• How do you know that he is not bigoted or homophobic? Since I do not know the man personally, I need to judge him by his actions. He used a bigoted and homophobic slur…

  • btw, for the record, in no way whatsoever is Andrew Shaw bigoted or homophobic.

    some will use this incident to state otherwise and that is also very wrong.

    again, restricting free speech is a slippery slope. it has ramifications very detrimental to people and societies at large

    • I agree that “restricting free speech is a slippery slope”. However, I also believe that an organization such as the NHL has every right to enforce its own standards of behavior within the group. It’s exactly the same as workplace behavior being regulated in an office. His right to speak freely is not being restricted in a legal sense (i.e.: he faces no punishment from the government), but his behavior while performing his job is expected to comply with the norms of his workplace, the rink.

      • Right. Athletes are subjected to their respective league’s Personal Conduct Policies (as many of us are in our own respective workplaces), which is completely different than the First Amendment.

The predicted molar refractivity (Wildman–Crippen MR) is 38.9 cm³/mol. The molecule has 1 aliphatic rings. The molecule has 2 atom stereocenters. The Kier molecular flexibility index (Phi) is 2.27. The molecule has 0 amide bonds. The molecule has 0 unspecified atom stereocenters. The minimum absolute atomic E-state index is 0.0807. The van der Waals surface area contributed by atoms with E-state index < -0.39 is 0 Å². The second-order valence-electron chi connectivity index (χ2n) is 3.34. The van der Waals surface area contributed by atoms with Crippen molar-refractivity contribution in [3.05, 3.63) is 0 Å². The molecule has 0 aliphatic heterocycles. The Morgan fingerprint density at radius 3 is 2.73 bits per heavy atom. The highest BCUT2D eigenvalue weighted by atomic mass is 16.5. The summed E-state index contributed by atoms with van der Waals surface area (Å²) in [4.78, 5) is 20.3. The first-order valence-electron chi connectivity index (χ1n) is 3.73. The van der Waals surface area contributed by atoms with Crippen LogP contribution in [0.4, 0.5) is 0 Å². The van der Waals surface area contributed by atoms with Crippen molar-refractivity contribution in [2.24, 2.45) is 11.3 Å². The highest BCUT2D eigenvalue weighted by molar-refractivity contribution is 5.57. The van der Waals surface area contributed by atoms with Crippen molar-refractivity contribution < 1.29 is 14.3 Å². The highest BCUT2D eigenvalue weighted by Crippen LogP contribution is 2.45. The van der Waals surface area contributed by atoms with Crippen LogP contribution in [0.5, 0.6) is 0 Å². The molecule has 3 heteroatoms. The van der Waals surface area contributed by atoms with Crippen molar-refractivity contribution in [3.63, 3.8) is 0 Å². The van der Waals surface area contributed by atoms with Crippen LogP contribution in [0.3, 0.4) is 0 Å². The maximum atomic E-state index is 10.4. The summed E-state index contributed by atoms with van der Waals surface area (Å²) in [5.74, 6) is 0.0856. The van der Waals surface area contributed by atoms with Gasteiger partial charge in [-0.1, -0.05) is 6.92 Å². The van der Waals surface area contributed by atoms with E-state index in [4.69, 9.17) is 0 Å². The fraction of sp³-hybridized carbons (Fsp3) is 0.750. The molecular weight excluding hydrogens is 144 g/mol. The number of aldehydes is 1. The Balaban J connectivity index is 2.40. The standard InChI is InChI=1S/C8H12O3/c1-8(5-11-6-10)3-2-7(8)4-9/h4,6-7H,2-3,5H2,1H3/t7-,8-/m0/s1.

AD’s missing the separation of the two.

        • Maybe I am missing something; but did you guys see that I’ve advocated for his discipline for verbal abuse of ref?

          there is no need to make this an issue about gays, because it isn’t

          but maybe i am missing something; all good, please explain if I am

          • You are missing something. @RangerMom tried to explain. You didn’t want to hear it…

  • As much as I agree to the insensitivity, I also think we are making people weaker with actions like this. You can call me any name in the book and it will not effect me because I choose my feelings. This type of actions are making us weaker. Also let us not forget freedom of speech. Yes that means everyone has the right to express themselves not just those who agree with you. This is something liberal minds tend to forget.
    If the human mind gets sheltered then it gets weak, ineffective and set up for failure. Manners is in question here not rights.

    • Shaw can say/do anything he wants as a citizen. As a Blackhawk, his actions are held to a higher standard and rightfully so.

      Go do what he did at work and see if you still have a job. Freedom of speech has it’s limits.

      • Good points.

        I wonder how the Hurricanes do it.